When I was taking a walk the other day in Stanley Park in Vancouver, Canada, I saw a pillar. As I walked closer, I was drawn to its decorations and wondered what it was. It looked strange to me. It seemed like an obelisk that commemorated the dead. Unlike an obelisk, however, it was a Greek column, and surprisingly it had a little house on the top with an octagonal roof over it. I thought, “That looks like a Japanese temple.” As I looked more closely, wondering how this peculiar cultural mix could have come about, I found that it was a Japanese Canadian war memorial. The plaque states: “This monument is in lasting memory of the 190 who answered the call of duty for Canada and to the 54 who laid down their lives in defence of freedom in the great war. Their names are engraved on the monument erected, April 2, 1920.”
This reminded me of the 2014 film The Vancouver Asahi. The movie describes how early Japanese immigrants were discriminated against in Canada and how they reacted to and survived this racial discrimination. A character in the movie says that Japanese people volunteered to join the military so that they might be regarded as Canadians, but it changed nothing. As I was looking at the pillar, I could feel their pain and hear their cry: “We also shed our blood for this land. We are Canadians.” I figured that was probably the reason behind the erection of the pillar in the middle of Stanley Park (for White people to see). The somewhat odd mixture of two cultures manifested in the pillar—Greek and Japanese—however, seemed to demonstrate the struggle and inability of the Japanese Canadians to fully incorporate Canadian culture and Japanese culture. For me, that is the life of immigrants—the coexistence of different cultures in an odd form.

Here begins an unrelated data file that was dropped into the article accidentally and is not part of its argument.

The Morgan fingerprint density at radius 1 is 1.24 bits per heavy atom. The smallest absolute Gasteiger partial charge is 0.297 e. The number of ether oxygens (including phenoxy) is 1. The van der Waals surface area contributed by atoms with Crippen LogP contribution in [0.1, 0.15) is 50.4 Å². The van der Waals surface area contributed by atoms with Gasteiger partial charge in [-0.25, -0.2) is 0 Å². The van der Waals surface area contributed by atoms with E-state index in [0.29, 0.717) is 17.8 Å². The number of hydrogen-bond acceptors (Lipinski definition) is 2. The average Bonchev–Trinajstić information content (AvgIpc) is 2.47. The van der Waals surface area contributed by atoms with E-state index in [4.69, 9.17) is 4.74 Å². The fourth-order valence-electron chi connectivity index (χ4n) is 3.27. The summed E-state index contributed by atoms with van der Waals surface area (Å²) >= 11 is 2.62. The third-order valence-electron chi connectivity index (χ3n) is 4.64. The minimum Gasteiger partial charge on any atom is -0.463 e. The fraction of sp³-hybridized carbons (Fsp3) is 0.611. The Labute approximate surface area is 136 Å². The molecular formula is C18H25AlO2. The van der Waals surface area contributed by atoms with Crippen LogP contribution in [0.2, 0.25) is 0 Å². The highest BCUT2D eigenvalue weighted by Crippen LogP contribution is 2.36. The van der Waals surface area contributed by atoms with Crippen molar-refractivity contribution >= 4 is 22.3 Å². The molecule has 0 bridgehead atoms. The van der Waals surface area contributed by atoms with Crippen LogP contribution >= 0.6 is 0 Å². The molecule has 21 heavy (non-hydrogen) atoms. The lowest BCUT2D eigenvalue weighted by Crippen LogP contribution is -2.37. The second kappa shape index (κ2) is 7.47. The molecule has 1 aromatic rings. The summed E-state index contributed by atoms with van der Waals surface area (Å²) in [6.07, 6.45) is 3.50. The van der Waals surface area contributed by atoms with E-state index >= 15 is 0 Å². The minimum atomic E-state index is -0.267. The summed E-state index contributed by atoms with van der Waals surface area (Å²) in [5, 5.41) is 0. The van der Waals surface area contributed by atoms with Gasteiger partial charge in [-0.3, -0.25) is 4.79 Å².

When the Pacific War broke out, Japanese people in Vancouver were interned and lost their livelihood. Most third-generation Japanese people put aside (or gave up) Japanese culture and assimilated to Canadian culture and society. I read an online article—by a Japanese community—explaining that it is often new Japanese immigrants, not long-time immigrants, who bring and share Japanese culture in Canada. I could feel sadness in the article.
There is no right answer to living as an immigrant. Second-generation and third-generation immigrants may be more likely to assimilate into Canadian society and culture than the first generation. Even so, the cultural conflict and the search for identity in the process will never be easy. Though it is a story of Japanese immigrants and I am a Korean immigrant, as I looked at the pillar and watched The Vancouver Asahi, I could experience indirectly what they went through. I learned a lesson from the monument and the movie. Those who have walked on the same path as I have can be my best companions and friends because they can understand my struggle and my story.
“You shall also love the stranger, for you were strangers in the land of Egypt” (Deuteronomy 10:19, NRSV)
Dong Hee Kim
Vancouver Forest Presbyterian Church, British Columbia, Canada
Categories: (C) Article